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  • Contributors

Brian Bernards is associate professor of East Asian languages and cultures and comparative literature at the University of Southern California. He is author of Writing the South Seas: Imagining the Nanyang in Chinese and Southeast Asian Postcolonial Literature (2015) and is currently working on a manuscript on inter-Asian cinema. He is coeditor (with Shu-mei Shih and Chien-hsin Tsai) of Sinophone Studies: A Critical Reader (2013), and his work has appeared in Periscope: Social Text Online, Asian Cinema, The Oxford Handbook of Modern Chinese Literatures, Modern Chinese Literature and Culture, and Postcolonial Studies.

Erin Y. Huang is assistant professor in East Asian studies and comparative literature at Princeton University. She is the cofounder of Asia Theory Visuality—an intellectual platform that fosters collaborative thinking on interdisciplinary and theoretical approaches to Asian studies. Her first book, Urban Horror: Neoliberal Post-Socialism, Chinese Cinemas, and the Limits of Visibility, is under contract with Duke University Press.

Jina E. Kim is assistant professor in the Department of East Asian Languages and Literatures at the University of Oregon. She is the author of a forthcoming monograph Urban Modernities in Colonial Korea and Taiwan (2019) and coeditor of the Journal of Korean Studies’ special issue “Intermedial Aesthetics: Korean Literature, Culture, and Film” (2015). She is currently completing a second book project, Sonic Narratives and Auditory Texts in Modern Korea. Her research and teaching area is in modern Korean literature and cultural history with a focus on intermediality, sound studies, and comparative colonialisms and comparative literary studies.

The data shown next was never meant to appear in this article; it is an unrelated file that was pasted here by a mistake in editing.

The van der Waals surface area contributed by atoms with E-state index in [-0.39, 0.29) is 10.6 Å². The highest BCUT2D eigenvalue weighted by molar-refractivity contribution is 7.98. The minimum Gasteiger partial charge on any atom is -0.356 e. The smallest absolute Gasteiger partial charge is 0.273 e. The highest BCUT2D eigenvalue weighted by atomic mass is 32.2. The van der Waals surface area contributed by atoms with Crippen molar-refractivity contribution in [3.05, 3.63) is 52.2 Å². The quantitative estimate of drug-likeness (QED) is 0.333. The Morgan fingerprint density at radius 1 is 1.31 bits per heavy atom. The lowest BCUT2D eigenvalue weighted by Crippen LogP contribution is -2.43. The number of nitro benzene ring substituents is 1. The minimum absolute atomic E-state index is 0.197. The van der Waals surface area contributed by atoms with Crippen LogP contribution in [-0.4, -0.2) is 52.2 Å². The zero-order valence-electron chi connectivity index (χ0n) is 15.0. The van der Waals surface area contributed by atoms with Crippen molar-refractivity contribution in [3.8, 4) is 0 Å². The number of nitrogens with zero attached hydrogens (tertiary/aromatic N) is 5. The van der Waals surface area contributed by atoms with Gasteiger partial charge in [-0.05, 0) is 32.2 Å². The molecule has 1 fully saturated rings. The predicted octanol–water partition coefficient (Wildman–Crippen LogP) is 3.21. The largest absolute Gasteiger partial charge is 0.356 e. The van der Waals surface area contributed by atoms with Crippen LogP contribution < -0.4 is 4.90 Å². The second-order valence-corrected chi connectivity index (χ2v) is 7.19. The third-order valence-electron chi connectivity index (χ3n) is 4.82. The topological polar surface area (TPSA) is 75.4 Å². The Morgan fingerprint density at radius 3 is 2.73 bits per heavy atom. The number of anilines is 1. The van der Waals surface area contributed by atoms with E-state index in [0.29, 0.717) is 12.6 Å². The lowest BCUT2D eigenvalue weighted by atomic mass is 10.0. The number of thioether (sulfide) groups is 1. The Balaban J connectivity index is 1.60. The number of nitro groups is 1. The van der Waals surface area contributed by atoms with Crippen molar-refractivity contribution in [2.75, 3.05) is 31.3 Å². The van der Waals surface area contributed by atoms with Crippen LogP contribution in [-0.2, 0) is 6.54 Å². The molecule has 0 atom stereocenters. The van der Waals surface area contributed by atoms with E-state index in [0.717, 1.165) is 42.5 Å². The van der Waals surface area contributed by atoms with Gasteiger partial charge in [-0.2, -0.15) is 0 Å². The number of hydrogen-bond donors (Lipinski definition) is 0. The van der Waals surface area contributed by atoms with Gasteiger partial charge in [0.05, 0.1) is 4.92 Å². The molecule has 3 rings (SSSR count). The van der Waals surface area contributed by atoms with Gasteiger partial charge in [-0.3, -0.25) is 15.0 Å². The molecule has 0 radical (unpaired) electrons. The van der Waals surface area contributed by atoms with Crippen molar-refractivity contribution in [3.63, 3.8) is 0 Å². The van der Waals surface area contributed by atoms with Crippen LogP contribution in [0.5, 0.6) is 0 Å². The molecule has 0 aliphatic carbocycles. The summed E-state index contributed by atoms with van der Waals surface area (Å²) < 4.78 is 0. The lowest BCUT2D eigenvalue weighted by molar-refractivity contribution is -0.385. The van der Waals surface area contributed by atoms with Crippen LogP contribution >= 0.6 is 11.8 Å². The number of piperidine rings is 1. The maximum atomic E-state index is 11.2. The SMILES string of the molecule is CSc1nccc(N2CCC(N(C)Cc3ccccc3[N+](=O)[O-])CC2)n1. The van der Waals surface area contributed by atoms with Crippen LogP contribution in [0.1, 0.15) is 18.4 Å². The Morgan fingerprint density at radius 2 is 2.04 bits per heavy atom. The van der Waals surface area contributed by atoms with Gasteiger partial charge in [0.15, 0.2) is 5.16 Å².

Takushi Odagiri teaches ethics, environment, and medical humanities at Kanazawa University, Japan. He has an MD from the University of Tokyo and a PhD from Stanford University. In 2011 and 2012, he held an appointment as a medical doctor in eastern Japan, where he was engaged in community mental health and suicide prevention. He has published articles in Boundary 2, Journal of Religion, Philosophy East and West, Journal of Philosophy and Ethics in Health Care and Medicine, Tetsugaku (Philosophy), and Seimei Rinri (Bioethics).

Piyarat Piyapongwiwat is a multidisciplinary artist who works with various media, including video, photography, text, sound, mixed media, and installation. Her work usually reflects her surrounding experiences, including the questioning of contemporary issues such as gender, notion of margin, cultural change, and globalization. Her artistic research is informed by theories of social science, anthropology, and philosophy. She holds a BA from RMIT University in Australia and a BFA from Ecole Supérieure des Beaux-Arts de Montpellier Agglomération in France. She has presented works locally and internationally and currently lives and works in Chiang Mai.



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